Despite having somehow written poetry about the destruction of Iraq by bomb and sanction since 1991, even US military intervention in Nicaragua, Bosnia, Kosovo, The Sudan & Afghanistan (and others), I find myself wordless when confronted with this astonishing atrocity every morning when my clock radio goes off: I can't quite consider any of it poetry material. Although the attack on Iraq is an apparent extension of policies that have been in place since World War II, if not longer, signs suggest we are moving over the edge of history into some new (but recognizable) and terrifying era. This is the new style of post cold war overt op: a premeditated, full scale assault on a defenseless country in cold blood.
Opposing the war is certainly necessary, but it is not a difficult decision nor a radical position. Wonderfully, the anti-war movement seems as organized as it has ever been. Yet, popular, personal, and international opposition to this war has not yet seemed to register among those whose war this is.
Drawing attention to the war is unnecessary: it is America's number one TV show. Exposing the fraudulence of the war's stated purpose is so effortless as to be barely worth wasting breath on. This morning on NPR, for example, I heard a military spokesman admit that "we have been searching for weapons of mass destruction and so far it is not to be found." (sic) The lies we are told are utterly unconvincing, which is disappointing and frightening: disappointing because the American people are not being given credit for our intelligence and compassion, and frightening because polls suggest that Americans believe the lies—for example, that some of the September 11th hijackers were from Iraq, although this is verifiably not the case.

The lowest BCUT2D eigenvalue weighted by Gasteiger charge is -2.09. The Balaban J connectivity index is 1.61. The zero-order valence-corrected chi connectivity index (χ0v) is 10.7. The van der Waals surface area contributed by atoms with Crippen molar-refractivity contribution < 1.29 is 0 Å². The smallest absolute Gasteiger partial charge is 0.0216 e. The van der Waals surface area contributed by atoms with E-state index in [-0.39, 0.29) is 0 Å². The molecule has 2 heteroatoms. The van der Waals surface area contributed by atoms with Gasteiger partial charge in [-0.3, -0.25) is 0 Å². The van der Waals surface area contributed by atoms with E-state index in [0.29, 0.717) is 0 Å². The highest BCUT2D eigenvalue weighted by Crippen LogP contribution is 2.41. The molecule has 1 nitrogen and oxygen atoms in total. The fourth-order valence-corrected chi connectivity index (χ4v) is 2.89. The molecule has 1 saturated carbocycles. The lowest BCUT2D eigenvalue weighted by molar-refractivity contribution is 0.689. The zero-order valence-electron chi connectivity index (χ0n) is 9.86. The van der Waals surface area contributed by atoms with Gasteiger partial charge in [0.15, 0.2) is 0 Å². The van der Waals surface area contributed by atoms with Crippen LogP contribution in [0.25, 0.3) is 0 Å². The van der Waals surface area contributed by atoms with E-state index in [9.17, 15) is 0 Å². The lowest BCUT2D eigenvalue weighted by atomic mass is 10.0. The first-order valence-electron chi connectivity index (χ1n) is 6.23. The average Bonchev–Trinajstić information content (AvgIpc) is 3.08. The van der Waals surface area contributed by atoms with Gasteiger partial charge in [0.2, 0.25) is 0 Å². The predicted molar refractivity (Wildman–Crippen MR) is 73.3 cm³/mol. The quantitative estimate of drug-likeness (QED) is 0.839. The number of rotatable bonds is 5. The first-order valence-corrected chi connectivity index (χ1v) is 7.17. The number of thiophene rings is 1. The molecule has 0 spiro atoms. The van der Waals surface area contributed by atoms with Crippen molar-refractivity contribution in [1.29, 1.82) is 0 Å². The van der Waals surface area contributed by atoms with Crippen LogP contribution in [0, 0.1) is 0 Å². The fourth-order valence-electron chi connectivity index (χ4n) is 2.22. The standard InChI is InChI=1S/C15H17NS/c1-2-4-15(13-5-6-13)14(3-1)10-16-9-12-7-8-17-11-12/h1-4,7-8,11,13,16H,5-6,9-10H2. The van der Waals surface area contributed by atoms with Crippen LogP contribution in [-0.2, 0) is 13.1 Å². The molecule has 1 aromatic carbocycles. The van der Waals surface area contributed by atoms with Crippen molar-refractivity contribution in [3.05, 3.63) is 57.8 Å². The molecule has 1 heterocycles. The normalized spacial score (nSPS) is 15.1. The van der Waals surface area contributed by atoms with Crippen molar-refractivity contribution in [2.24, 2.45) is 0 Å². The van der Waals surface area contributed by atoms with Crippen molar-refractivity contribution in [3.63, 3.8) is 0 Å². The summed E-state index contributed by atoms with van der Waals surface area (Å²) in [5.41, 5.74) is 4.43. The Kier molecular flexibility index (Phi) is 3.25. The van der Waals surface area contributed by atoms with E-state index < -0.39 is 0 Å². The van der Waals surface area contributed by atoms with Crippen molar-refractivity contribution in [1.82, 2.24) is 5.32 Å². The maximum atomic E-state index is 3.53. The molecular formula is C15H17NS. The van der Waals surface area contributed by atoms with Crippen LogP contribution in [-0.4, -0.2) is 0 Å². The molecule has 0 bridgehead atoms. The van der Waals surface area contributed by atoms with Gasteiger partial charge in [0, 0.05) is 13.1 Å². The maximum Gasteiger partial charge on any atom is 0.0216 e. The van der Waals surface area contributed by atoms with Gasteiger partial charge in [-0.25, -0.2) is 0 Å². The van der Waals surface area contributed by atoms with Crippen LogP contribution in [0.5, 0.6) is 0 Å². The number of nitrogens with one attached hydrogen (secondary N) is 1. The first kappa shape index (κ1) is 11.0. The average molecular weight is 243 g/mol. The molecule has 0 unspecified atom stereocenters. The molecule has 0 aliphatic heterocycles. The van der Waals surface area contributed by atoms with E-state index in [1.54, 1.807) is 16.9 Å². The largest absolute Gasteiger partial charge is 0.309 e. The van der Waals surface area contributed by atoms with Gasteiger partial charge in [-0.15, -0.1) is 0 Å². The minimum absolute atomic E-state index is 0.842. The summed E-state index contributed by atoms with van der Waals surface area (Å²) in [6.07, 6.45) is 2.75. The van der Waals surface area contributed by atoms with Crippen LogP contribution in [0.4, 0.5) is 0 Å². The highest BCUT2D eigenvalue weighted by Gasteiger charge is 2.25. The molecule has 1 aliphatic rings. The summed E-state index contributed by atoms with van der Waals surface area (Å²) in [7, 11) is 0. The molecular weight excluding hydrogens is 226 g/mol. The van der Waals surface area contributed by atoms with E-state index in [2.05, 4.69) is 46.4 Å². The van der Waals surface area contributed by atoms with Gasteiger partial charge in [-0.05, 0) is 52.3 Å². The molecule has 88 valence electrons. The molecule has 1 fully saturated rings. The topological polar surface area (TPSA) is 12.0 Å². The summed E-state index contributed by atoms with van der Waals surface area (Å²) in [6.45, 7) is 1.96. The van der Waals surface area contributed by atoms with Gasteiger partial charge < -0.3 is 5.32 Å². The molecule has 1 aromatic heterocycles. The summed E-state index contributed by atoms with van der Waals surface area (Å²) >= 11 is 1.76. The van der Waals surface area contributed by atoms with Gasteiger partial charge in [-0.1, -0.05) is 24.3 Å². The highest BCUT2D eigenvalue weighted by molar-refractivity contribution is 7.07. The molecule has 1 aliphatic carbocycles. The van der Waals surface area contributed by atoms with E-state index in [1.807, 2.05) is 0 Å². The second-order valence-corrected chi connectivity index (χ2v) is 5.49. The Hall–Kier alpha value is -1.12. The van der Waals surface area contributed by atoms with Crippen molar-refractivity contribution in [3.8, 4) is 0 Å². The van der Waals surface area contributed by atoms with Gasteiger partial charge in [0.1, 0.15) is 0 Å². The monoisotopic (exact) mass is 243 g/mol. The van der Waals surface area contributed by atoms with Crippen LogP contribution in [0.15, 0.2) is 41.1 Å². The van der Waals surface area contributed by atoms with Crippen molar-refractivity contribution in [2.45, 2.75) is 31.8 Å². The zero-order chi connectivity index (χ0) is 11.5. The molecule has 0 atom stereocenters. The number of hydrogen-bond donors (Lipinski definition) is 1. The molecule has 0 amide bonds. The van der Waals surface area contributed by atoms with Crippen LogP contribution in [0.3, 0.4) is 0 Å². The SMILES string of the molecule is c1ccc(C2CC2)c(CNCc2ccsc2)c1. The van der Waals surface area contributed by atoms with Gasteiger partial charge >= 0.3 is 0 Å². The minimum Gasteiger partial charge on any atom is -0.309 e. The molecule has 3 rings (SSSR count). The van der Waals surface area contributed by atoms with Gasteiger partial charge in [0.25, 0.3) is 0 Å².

Reinforcing the use of poetry as a means of protest is now also not necessary: there has been a recent surge of anti-war poetry from formerly apolitical poets, to the extent that the usual poetry hierarchies and concerns (more about poetry and poets than war) seem to be reasserting themselves in this new subject matter. May this be more than a passing fashion, but it is certainly different from ten or even four years ago. A functionally illiterate president has politicized the literati. Clinton, a more charming warmonger, was reportedly a voracious reader.
With no need to expose the war or to appropriate poetry for political ends, I am wondering what now is the purpose of my political poetry, and what techniques can serve that purpose? There is no longer any margin for a sense of humor, and optimism requires a sort of spiritual gymnastics I am not currently limber enough to pull off. The task of progressives seems to have shifted from improving the country to slowing its decline. A hope of positive social change in America—utopian thought—is asphyxiated: after all, even the most basic concession of our democratic political system—voting—has failed.
If it is too late to speak up, if it is time to act, what can we do?
1 April 2003
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